• I couldn’t agree more. In fact, I’ve seen happen exactly what you said. A couple of young women I know have been home-schooled since day one. They had all those years of growing up to fully grow into and establish themselves. They knew exactly who they were and what they wanted and expected out of life before having to face the “real” challenges of life. Because of that, they remain two of the most steady people I know. There is no right or wrong, but for some homeschooling is certainly better.

        Liked by 1 person

  5. I have a kwote that goes with this. “It’s your journey; no explanation required.” I absolutely love what you say here about empathy because it fits adults and children. You’re right. How can we learn empathy, if we’re building a wall around ourselves, in order to not get hurt. Brilliant!

    Liked by 1 person

  6. Pingback: Posts Of Note (Week 20) – A Kinder Way

  7. We homeschooled through 7th grade and then our son continued on at a College Prep Virtual school. We made the switch because the laws in a Texas were very different from the laws in Alaska. We were not comfortable with those changes. He was still home and I was still hands on.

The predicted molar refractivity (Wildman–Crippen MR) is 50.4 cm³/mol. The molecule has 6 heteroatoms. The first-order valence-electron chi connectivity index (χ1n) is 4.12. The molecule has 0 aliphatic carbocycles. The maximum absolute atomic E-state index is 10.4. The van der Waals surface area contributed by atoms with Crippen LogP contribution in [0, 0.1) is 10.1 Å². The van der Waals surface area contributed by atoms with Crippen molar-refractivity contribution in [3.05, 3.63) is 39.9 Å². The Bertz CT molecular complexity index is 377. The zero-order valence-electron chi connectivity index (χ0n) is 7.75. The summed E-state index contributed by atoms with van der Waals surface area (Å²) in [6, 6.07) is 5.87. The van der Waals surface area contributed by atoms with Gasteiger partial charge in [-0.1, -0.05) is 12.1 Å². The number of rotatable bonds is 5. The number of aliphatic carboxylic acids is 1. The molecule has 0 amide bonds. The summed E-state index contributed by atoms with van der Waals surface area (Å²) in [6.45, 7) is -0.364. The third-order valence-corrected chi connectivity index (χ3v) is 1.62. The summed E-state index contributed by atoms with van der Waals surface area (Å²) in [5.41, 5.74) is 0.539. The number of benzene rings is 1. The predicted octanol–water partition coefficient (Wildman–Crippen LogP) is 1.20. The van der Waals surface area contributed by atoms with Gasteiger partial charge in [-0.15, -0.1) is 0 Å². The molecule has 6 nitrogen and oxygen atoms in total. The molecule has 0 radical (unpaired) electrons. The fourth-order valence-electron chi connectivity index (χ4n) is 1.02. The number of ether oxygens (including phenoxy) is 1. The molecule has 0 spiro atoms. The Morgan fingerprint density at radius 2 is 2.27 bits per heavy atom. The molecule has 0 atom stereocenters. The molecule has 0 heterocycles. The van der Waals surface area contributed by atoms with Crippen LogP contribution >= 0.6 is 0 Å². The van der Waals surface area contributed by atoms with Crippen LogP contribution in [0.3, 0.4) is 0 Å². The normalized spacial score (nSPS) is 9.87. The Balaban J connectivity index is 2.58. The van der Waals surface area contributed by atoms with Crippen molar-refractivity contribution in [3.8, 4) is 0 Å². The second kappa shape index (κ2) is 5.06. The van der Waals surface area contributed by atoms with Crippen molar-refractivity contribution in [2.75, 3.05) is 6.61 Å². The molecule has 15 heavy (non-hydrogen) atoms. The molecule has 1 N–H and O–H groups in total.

One thing I will never forget was how often I was asked about socialization. It was as if they thought my son was going to be locked up in his room all day…every day.

    The best part about this was the fact that we were always out doing something social when this was brought up.

    Great post. I shared it in my Posts of Note today. 🙂

    Liked by 1 person

    • Oh yes! It’s always the first thing. I usually look at the one asking and ask back if they think my children are not social. They usually don’t know what to say… I’m not sure what it is… But then listen to people talking about kindergarten and Early Learning Centers and so on. They always claim it’s about socialization. As if 9months old baby needs socialization yet…